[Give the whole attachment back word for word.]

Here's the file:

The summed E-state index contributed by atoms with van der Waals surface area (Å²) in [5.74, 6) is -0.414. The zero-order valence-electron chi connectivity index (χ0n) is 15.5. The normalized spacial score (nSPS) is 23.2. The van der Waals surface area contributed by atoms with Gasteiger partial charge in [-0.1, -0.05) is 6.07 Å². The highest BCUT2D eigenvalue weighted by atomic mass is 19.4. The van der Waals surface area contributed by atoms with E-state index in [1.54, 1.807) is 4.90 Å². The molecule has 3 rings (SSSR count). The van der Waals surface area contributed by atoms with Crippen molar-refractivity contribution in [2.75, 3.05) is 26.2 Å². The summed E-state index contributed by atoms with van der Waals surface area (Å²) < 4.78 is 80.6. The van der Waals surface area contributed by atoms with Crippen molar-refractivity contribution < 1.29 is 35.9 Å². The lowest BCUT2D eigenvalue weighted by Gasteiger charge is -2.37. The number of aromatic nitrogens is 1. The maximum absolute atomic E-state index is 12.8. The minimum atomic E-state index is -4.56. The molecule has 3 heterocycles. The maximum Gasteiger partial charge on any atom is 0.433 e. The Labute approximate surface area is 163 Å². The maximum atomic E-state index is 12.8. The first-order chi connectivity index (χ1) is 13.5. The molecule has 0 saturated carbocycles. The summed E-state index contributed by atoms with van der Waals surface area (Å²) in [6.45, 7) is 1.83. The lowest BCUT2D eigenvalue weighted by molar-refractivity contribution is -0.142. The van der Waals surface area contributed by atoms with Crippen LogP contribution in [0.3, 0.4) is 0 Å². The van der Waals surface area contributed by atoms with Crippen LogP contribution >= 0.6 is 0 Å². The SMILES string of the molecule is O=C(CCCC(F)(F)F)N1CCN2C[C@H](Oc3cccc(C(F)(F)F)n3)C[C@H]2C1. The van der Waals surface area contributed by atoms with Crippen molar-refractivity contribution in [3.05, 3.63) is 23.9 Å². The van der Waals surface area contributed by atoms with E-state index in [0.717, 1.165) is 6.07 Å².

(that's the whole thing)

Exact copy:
The summed E-state index contributed by atoms with van der Waals surface area (Å²) in [5.74, 6) is -0.414. The zero-order valence-electron chi connectivity index (χ0n) is 15.5. The normalized spacial score (nSPS) is 23.2. The van der Waals surface area contributed by atoms with Gasteiger partial charge in [-0.1, -0.05) is 6.07 Å². The highest BCUT2D eigenvalue weighted by atomic mass is 19.4. The van der Waals surface area contributed by atoms with E-state index in [1.54, 1.807) is 4.90 Å². The molecule has 3 rings (SSSR count). The van der Waals surface area contributed by atoms with Crippen molar-refractivity contribution in [2.75, 3.05) is 26.2 Å². The summed E-state index contributed by atoms with van der Waals surface area (Å²) < 4.78 is 80.6. The van der Waals surface area contributed by atoms with Crippen molar-refractivity contribution < 1.29 is 35.9 Å². The lowest BCUT2D eigenvalue weighted by Gasteiger charge is -2.37. The number of aromatic nitrogens is 1. The maximum absolute atomic E-state index is 12.8. The minimum atomic E-state index is -4.56. The molecule has 3 heterocycles. The maximum Gasteiger partial charge on any atom is 0.433 e. The Labute approximate surface area is 163 Å². The maximum atomic E-state index is 12.8. The first-order chi connectivity index (χ1) is 13.5. The molecule has 0 saturated carbocycles. The summed E-state index contributed by atoms with van der Waals surface area (Å²) in [6.45, 7) is 1.83. The lowest BCUT2D eigenvalue weighted by molar-refractivity contribution is -0.142. The van der Waals surface area contributed by atoms with Crippen LogP contribution in [0.3, 0.4) is 0 Å². The van der Waals surface area contributed by atoms with Crippen LogP contribution >= 0.6 is 0 Å². The SMILES string of the molecule is O=C(CCCC(F)(F)F)N1CCN2C[C@H](Oc3cccc(C(F)(F)F)n3)C[C@H]2C1. The van der Waals surface area contributed by atoms with Crippen molar-refractivity contribution in [3.05, 3.63) is 23.9 Å². The van der Waals surface area contributed by atoms with E-state index in [0.717, 1.165) is 6.07 Å².